"It's essential to please try to keep the 714 in place. It's crucial here," Campbell said. "We don't have a lot of transportation options to get out."

State Sen. John Keenan, whose district includes Quincy, said the proposed consolidation of the 212 and 214 bus lines in Quincy would greatly affect seniors who live along the routes and use it for things such as grocery shopping. 

Because of the coronavirus, the MBTA said the commuter rail is carrying about 13 percent of normal ridership, with ferry service at about 12 percent, the subway at about 24 percent and buses at about 41 percent.

The 12 percent for ferry ridership is an average of all routes, including one in Charlestown, which is also set to be eliminated, and a Hingham-to-Boston leg that avoids Hull. 

Jennifer Berardi-Constable, chairwoman of the Hull Board of Selectmen, called the figure misleading because the Hingham/Hull ferry line by itself is carrying 23 percent of pre-pandemic ridership, according to the MBTA, a number she said is more in line with subways.

"Eliminating the ferry service undermines the millions in local and state investment already made that is supporting mixed-use development, affordable housing and again our local economies," Berardi-Constable said.

Several elected officials and riders said they would rather see a reduction in the ferry service than a wholesale cut, raising concerns about how long it to would take to resume the ferry service and how much it would cost to bring it back.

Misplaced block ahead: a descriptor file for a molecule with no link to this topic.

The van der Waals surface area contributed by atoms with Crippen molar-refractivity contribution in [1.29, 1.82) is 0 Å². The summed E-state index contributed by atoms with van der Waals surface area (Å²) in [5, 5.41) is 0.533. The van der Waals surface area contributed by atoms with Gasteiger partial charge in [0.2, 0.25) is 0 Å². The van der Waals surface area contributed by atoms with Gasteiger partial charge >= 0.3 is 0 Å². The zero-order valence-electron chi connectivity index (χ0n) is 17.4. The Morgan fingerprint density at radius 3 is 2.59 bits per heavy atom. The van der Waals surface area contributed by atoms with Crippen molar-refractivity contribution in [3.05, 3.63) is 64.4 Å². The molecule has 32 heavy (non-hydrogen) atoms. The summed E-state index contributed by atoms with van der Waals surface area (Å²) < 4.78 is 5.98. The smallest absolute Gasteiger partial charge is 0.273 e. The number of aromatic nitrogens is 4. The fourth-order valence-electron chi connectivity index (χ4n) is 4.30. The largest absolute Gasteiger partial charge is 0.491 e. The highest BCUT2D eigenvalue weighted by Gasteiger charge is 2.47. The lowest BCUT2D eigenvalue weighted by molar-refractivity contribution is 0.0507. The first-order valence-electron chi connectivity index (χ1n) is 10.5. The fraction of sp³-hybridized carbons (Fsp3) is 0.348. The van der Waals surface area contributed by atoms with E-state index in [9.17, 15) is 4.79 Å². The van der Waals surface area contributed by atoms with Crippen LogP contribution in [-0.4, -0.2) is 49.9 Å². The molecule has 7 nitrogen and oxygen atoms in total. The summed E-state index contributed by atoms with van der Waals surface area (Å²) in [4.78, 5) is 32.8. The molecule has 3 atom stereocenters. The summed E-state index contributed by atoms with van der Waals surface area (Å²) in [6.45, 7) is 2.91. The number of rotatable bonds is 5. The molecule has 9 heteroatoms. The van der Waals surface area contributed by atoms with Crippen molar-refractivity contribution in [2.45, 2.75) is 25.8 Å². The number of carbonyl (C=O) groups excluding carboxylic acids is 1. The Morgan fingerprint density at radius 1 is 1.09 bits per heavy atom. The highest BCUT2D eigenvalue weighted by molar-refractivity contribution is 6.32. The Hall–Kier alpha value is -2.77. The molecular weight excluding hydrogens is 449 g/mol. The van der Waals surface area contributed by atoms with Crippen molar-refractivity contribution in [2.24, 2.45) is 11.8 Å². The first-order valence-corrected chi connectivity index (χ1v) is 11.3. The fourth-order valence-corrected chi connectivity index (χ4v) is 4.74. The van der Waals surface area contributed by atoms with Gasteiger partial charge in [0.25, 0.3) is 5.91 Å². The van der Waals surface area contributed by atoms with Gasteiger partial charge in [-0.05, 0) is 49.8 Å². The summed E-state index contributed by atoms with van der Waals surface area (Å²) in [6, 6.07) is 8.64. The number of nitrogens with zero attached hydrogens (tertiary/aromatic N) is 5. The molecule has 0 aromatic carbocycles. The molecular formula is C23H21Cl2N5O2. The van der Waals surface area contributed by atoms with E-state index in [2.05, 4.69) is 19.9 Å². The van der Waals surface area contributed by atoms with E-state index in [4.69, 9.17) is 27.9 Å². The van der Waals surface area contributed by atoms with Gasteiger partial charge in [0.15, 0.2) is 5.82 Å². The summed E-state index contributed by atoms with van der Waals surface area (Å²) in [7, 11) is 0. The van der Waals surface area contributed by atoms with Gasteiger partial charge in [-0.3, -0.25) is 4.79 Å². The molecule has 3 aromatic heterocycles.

Joe Sullivan, the former mayor of Braintree, said in an interview before the meeting he was part of a working group formed by the South Shore Chamber of Commerce looking at how the cuts would hurt businesses in the region. 

"If the cuts are too severe, it's going to take a long time to ramp back up," Sullivan said. "The ferry service for the South Shore is a necessity, not a nicety."

Jim Evers, president of  Boston Carmen's Union Local 589, which represents MBTA workers, said during the meeting he was skeptical of cut service returning at all. 

"Temporary closures usually are not temporary," Evers said. "Our elderly, disabled and communities of color deserve a system that isn't over a safe capacity and affords them the dignity and respect they deserve in a transit system."

Bob Lawler, general manager of Boston Harbor Cruises, which runs the T's ferry service, told The Patriot Ledger last week that about 140 people running the service could be out of work. The T has not outlined how many jobs might be lost by the cuts, and did not respond to a request for an estimate.

U.S. Rep. Stephen Lynch, whose district spans the coast from South Boston to Scituate, asked that cuts be pushed back during the meeting. Lynch said he believed there would be federal aid coming that could help the T. 

"There's every indication that we will have resources that would make a lot of these cuts unnecessary in the first place," Lynch said.

T officials have previously indicated, however, that even if a federal bailout arrives, the MBTA wouldn't necessarily be keen on adding service back if seats would still be empty, which could leave the transit authority making tough choices on cuts again when the money runs out.  

MassDOT has projected that it may take years for MBTA ridership to resemble pre-coronavirus levels. The agency projects MBTA crowds hitting 60 to 80 percent of previous averages by June 2022, depending on work and health trends. 

T officials expect to make final decisions about cuts in early December, and Pollack said they could look different from what the MBTA has proposed as the agency considers residents' feedback.